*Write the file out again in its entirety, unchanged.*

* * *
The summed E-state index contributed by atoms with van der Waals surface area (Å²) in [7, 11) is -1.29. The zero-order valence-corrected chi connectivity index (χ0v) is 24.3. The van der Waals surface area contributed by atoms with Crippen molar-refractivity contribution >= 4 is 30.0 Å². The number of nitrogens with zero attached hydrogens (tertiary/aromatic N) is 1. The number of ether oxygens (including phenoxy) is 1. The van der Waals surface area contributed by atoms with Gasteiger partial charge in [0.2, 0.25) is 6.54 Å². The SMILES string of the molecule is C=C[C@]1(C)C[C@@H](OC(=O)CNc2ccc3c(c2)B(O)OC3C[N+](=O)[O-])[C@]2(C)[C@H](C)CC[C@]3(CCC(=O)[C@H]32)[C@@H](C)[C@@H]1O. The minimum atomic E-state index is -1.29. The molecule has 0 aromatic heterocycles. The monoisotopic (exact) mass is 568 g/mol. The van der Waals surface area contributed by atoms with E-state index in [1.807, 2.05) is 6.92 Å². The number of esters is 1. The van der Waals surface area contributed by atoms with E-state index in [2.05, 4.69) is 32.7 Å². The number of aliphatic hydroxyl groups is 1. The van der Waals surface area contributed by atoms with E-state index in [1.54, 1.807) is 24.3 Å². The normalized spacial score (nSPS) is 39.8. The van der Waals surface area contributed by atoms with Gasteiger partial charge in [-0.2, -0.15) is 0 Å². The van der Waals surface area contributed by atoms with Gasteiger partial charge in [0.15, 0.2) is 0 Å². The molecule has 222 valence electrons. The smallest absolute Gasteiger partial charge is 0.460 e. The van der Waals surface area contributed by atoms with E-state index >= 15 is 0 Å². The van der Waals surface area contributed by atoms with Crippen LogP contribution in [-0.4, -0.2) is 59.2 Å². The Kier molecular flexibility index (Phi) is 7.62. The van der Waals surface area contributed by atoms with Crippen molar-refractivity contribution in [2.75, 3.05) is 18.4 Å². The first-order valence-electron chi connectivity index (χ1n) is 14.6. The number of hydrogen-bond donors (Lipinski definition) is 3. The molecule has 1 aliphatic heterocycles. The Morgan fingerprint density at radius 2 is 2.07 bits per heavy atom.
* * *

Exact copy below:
The summed E-state index contributed by atoms with van der Waals surface area (Å²) in [7, 11) is -1.29. The zero-order valence-corrected chi connectivity index (χ0v) is 24.3. The van der Waals surface area contributed by atoms with Crippen molar-refractivity contribution >= 4 is 30.0 Å². The number of nitrogens with zero attached hydrogens (tertiary/aromatic N) is 1. The number of ether oxygens (including phenoxy) is 1. The van der Waals surface area contributed by atoms with Gasteiger partial charge in [0.2, 0.25) is 6.54 Å². The SMILES string of the molecule is C=C[C@]1(C)C[C@@H](OC(=O)CNc2ccc3c(c2)B(O)OC3C[N+](=O)[O-])[C@]2(C)[C@H](C)CC[C@]3(CCC(=O)[C@H]32)[C@@H](C)[C@@H]1O. The minimum atomic E-state index is -1.29. The molecule has 0 aromatic heterocycles. The monoisotopic (exact) mass is 568 g/mol. The van der Waals surface area contributed by atoms with E-state index in [1.807, 2.05) is 6.92 Å². The number of esters is 1. The van der Waals surface area contributed by atoms with E-state index in [2.05, 4.69) is 32.7 Å². The number of aliphatic hydroxyl groups is 1. The van der Waals surface area contributed by atoms with E-state index in [1.54, 1.807) is 24.3 Å². The normalized spacial score (nSPS) is 39.8. The van der Waals surface area contributed by atoms with Gasteiger partial charge in [-0.2, -0.15) is 0 Å². The van der Waals surface area contributed by atoms with Gasteiger partial charge in [0.15, 0.2) is 0 Å². The molecule has 222 valence electrons. The smallest absolute Gasteiger partial charge is 0.460 e. The van der Waals surface area contributed by atoms with E-state index >= 15 is 0 Å². The van der Waals surface area contributed by atoms with Crippen LogP contribution in [-0.4, -0.2) is 59.2 Å². The Kier molecular flexibility index (Phi) is 7.62. The van der Waals surface area contributed by atoms with Crippen molar-refractivity contribution in [2.75, 3.05) is 18.4 Å². The first-order valence-electron chi connectivity index (χ1n) is 14.6. The number of hydrogen-bond donors (Lipinski definition) is 3. The molecule has 1 aliphatic heterocycles. The Morgan fingerprint density at radius 2 is 2.07 bits per heavy atom.